White Wins Best in Show at NJ State Fair|
By Buck Walters
The New Jersey State Fair in Augusta is host to countless competitions each summer. The best vegetables, the strongest tractors, the sleekest and most nimble horses, the finest cattle and dozens of other agricultural, culinary and horticultural products are awarded the fair's coveted blue ribbon, representing the highest achievement in their respective fields. On Friday, August 11, 2006, 23 year-old bike racer Matt White of Somers, Connecticut took home two blue ribbons, and some healthy cash, in the inaugural FRIDAY NIGHT LIGHTS�Summer Cyclocross at the New Jersey State Fair, hosted by local bike club Skylands Cycling.
Competing under the bright lights in the featured elite men's event, White, riding in the colorful lycra of the Fiordifrutta pro team, dueled with Jelly Belly's Jeremy Powers, two-time Mid-Atlantic Cyclocross (MAC) Champ Ryan Leech, local favorite Roger Aspholm and a few others for several laps before pulling away for the win in the 45 minute event. Fairgoers whistled and cheered as White bunny-hopped the double barriers directly in front of the grandstand. Race announcer Joe Saling speculated on whether bunny-hopping truly saved time, but there was no doubt in the minds of the cheering crowd: they loved it.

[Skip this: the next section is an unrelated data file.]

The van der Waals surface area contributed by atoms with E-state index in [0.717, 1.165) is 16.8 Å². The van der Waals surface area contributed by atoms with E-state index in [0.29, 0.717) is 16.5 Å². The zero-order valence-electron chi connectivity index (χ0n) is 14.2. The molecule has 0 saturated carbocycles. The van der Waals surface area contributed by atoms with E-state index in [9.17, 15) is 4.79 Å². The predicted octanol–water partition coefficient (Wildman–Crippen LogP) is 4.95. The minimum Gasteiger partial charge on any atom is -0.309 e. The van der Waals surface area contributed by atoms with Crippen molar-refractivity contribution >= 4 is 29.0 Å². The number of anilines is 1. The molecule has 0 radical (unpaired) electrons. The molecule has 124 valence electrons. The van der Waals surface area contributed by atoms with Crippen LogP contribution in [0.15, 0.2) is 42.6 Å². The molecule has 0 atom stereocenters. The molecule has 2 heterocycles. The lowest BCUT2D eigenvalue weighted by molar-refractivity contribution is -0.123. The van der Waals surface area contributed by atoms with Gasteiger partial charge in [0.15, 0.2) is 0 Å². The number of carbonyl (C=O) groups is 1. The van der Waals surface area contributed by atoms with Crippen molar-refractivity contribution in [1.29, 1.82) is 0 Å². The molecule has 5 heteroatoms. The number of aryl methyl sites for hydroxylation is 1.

Jeremy Powers, of the Jelly Belly Pro Racing Team, fought back from a crash to claim the second place ribbon, while White's teammate, Michael Cody of Northampton Massachusetts, was third. Phildadelphian Leech, of Fort-GPOA finished fourth and Kenda Raleigh Racing's Alec Donahue, Northampton, Massachusetts was fifth. Many time New Jersey road and cyclocross champ Roger Aspholm, competing for Westwood Velo was sixth.
The FRIDAY NIGHT LIGHTS cyclocross track snaked around the Miller Light Outdoor Entertainment area of the Sussex County Fairgrounds--commonly known to locals as the demolition derby pit�for 2800 feet, according to the surveyor's wheel. Employing a bucket loader, backhoe, dump trucks, power compactors and a multitude of rakes and shovels, Skylands volunteers and fair employees on race day rapidly constructed BMX style features on the hard-packed clay in the enclosed 150x 50 meter pit, bounded on all sides by concrete jersey barriers. The varied terrain showcased the speed, bike-handling skills and gracefulness of the elite riders, all in full view of the spectators.